As for the contributions to Berlin Biennale 7 and the Documenta 13, the protest art installations might have been a failed experiment. But from the direct intervention into the Kunstwerke institution in Berlin may evolve a new artistic practice in conjunction with Occupy. I for myself am persuaded that there is still a lot of political thought to be conducted that could contribute to the relationship of protest and art practices.


Sebastian Loewe, born in 1978 in Potsdam, Germany, received a Bachelor of Arts (B.A.) in media and communication studies and a diploma in fine arts (M.F.A. equivalent). Loewe studied in Bochum and Halle, Germany as well as in Tokyo, Japan. He is currently writing his doctoral dissertation on a scholarship by a German research foundation. The working title is “Discourse On Kitsch”, a foundational study of kitsch theories as well as a discourse analysis of kitsch judgments in print media after 1989. Loewe also works in the academic and artistic field of art and politics, gives talks and workshops on topics like cultural policy, political art, political theater, self-organization in the arts or artists’ protest movements. He is the founder of the socially engaged art and discourse platform ufo-University, published in several magazines and recently edited the book “Das Elend der Kritik” (The Affliction of Critique), published by The Green Box Art Editions, Berlin. Loewe is a visiting lecturer at the University of Art and Design Burg Giebichenstein, Halle, Germany. He lives and works in Berlin, Germany.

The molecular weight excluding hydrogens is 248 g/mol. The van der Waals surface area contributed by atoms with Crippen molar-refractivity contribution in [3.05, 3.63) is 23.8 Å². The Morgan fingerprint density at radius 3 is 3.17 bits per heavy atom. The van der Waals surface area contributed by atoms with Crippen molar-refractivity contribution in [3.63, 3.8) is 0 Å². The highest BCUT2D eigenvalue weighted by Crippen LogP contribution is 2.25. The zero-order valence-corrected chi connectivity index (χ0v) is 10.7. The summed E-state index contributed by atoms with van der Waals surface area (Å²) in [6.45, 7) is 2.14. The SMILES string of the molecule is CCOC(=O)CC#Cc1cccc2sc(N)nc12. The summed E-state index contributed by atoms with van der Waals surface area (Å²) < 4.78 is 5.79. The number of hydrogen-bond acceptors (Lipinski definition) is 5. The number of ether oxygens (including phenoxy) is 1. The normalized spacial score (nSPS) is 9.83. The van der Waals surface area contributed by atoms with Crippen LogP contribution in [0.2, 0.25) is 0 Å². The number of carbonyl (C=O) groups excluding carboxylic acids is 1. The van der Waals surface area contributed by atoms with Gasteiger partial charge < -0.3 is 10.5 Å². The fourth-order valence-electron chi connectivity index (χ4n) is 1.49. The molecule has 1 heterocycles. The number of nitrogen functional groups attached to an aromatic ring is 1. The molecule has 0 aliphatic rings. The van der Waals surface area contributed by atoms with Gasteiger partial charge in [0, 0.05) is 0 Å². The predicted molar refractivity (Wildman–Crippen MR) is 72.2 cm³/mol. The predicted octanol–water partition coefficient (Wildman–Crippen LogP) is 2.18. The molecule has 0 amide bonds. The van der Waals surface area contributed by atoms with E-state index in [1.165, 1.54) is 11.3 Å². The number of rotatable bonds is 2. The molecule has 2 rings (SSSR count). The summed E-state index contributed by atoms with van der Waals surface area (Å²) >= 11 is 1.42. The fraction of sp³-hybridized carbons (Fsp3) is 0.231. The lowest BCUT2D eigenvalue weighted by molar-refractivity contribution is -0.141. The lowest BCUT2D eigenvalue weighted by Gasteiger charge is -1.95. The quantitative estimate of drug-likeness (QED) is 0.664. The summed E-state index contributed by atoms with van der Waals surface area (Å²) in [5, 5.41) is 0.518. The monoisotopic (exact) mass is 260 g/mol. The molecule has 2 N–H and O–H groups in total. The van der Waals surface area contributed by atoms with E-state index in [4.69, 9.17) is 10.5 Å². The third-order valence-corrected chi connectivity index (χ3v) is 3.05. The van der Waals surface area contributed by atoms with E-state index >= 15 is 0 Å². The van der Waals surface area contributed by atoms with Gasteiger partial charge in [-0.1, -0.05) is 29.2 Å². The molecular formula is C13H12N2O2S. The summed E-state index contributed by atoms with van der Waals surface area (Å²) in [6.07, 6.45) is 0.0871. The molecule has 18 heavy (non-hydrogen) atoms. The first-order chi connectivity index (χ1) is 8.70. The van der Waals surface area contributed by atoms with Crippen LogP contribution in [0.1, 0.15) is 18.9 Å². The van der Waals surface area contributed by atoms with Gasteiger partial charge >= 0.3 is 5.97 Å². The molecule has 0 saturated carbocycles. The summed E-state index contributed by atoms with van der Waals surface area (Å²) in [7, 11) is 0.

Notes

[1] http://field-journal.com/issue-2/fischer

[2] http://field-journal.com/issue-1/loewe

[3] All quotes, if not indicated otherwise, stem from Fischer’s essay.

[4] Why use tropes to categorize and describe reality? Fischer criticizes the “confusion between picture and reality” without realizing that this allegory of a “zoo-ness” does exactly that: offering a picture of a life in cages as a simplifying explanation for complex social, political and economic reality.

[5] http://field-journal.com/issue-2/fischer